There is bracket fungus about the size of a dinner plate nearer the top of the trunk of this particular tree.

There is a man made fork in the path here.  The path veering off to the left is to higher ground and preferred by the local dog walkers.  In the 9 years I've lived here the only folks I've ever noticed using this path are locals.  The fact that this path goes nowhere means we never see any serious walkers. Older folks in the village tell me that at one point you could walk right through to the neighbouring town (Broxburn) but the through path has been blocked further up the route.

As you round the bend the area opens up a bit more.  It does not feel so narrow and enclosed. The river is now a good 50 yds or so away from the foot path at this point.  Right now the river is still accessible but in the coming months once the nettles and brambles take over you need a suit of armour to get down there.

A close up of the viaduct in the background.  This Viaduct forms the boundary between Edinburgh City and West Lothian.  This viaduct, The Almond Valley Viaduct, was built between 1839 and 1842. Part of the main Glasgow to Edinburgh train line it remains the longest structure on any railway in Scotland.  If you are so inclined, I've provided a link with more historical details for you.  I waited, yet no train came!

Almond Valley Viaduct
The land along the river here has a planning designation of Site of  importance for Natural Conservation(SiNC) placed upon it.  It borders a site earmarked for the development of just under 600 homes.  This is not a bad thing.  Our area needs these homes to ensure we maintain a good public transport system and other services.  As part of their outline planning consent, the developers must improve this area and make it more accessible.  Whether or not this ever comes to fruition is anyone's guess.

This tree at the next clearing I thought would make an ideal candidate to follow.  I have absolutely no idea which particular species it is.  Something common obviously as I have passed by many that look very similar.

I thought it had some interesting features.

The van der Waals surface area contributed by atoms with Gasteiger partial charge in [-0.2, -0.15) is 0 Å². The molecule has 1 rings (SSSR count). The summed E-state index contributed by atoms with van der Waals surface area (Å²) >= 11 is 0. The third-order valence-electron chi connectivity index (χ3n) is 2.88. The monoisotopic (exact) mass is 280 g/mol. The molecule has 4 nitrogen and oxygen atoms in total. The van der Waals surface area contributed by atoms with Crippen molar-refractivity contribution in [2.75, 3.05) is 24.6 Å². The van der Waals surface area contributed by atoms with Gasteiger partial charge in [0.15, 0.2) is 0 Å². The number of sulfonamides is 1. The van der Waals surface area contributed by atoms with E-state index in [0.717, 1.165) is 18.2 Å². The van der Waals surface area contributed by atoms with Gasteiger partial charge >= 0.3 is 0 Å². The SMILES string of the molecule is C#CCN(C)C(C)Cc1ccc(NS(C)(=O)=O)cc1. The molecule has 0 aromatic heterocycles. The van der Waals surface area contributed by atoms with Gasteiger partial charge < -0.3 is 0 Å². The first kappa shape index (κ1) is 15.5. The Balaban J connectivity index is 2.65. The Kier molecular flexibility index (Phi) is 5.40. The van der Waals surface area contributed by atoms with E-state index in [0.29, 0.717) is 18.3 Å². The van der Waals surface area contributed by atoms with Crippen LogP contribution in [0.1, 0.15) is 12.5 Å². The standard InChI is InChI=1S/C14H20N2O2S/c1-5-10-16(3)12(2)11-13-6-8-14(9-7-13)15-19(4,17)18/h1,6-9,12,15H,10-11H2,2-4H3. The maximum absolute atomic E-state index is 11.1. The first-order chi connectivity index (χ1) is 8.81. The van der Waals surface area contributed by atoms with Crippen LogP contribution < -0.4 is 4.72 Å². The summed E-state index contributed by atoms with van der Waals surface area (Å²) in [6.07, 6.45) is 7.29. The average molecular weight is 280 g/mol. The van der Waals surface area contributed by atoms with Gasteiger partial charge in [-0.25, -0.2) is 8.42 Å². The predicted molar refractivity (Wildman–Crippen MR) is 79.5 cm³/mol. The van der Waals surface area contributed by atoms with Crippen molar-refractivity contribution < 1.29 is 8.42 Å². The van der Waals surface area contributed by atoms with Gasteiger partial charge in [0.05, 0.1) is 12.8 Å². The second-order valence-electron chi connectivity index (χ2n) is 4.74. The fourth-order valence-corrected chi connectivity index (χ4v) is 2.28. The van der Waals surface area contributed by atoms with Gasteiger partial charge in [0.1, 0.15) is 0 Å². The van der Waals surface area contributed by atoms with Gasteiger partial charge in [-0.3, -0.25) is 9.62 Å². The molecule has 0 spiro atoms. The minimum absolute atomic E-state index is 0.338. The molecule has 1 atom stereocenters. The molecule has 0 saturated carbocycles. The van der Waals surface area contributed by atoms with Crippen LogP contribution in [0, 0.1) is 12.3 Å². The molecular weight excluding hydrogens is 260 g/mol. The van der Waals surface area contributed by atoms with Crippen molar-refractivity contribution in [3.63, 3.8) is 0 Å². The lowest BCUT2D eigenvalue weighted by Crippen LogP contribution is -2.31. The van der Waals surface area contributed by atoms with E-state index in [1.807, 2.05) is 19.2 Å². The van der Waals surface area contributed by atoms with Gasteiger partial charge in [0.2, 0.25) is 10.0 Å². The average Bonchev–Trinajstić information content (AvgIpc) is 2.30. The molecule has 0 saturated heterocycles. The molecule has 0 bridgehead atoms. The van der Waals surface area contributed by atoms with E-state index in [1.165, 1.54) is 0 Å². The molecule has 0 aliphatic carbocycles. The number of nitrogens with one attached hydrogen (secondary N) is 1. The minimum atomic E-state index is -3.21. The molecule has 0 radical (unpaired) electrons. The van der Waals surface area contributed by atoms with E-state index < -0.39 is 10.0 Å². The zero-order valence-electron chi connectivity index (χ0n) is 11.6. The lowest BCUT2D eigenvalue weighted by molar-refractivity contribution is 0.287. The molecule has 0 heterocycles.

An elephant's eye?

There are lichens.  I note that a lot of the trees here have this same yellow lichen on them.  This particular lichen, if I have my identification right, is Golden Shield Lichen (Xanthoria parientina) is found in sunny exposed areas.  In the shade it lacks this orange/yellow colouring.  I wonder will it loos it's colouring once the tree leafs out.

There is fresh green growth appearing on the floor beneath.  Again, showing my ignorance, I haven't the foggiest as to what this is.  I've a lot of learning to do.  Native or a non native invasive?  I know for sure there is the invasive Himalayan Balsam growing along the river bank here. It will be interesting to see what else I come across.

I can hear but can't see many birds.  In particular there is a male chaffinch peeping like mad behind me.  I have obviously unsettled him.  Perhaps he knows it's me, the lady that provides the sunflower hearts in her garden.  I shall bring some with me next time I think.

Seed heads around my chosen tree
Lastly, from the opposite angle.  You can't failed to be impress by those beautiful blue skies. Proving that it's not always gloomy skies here in Scotland.

I hope you enjoyed your wee walk today.

Tuesday, 1 March 2016

End of Month View February 2016

It's the time of the month when myself and other garden bloggers join Helen - The Patient Gardener for our End of Month View posts.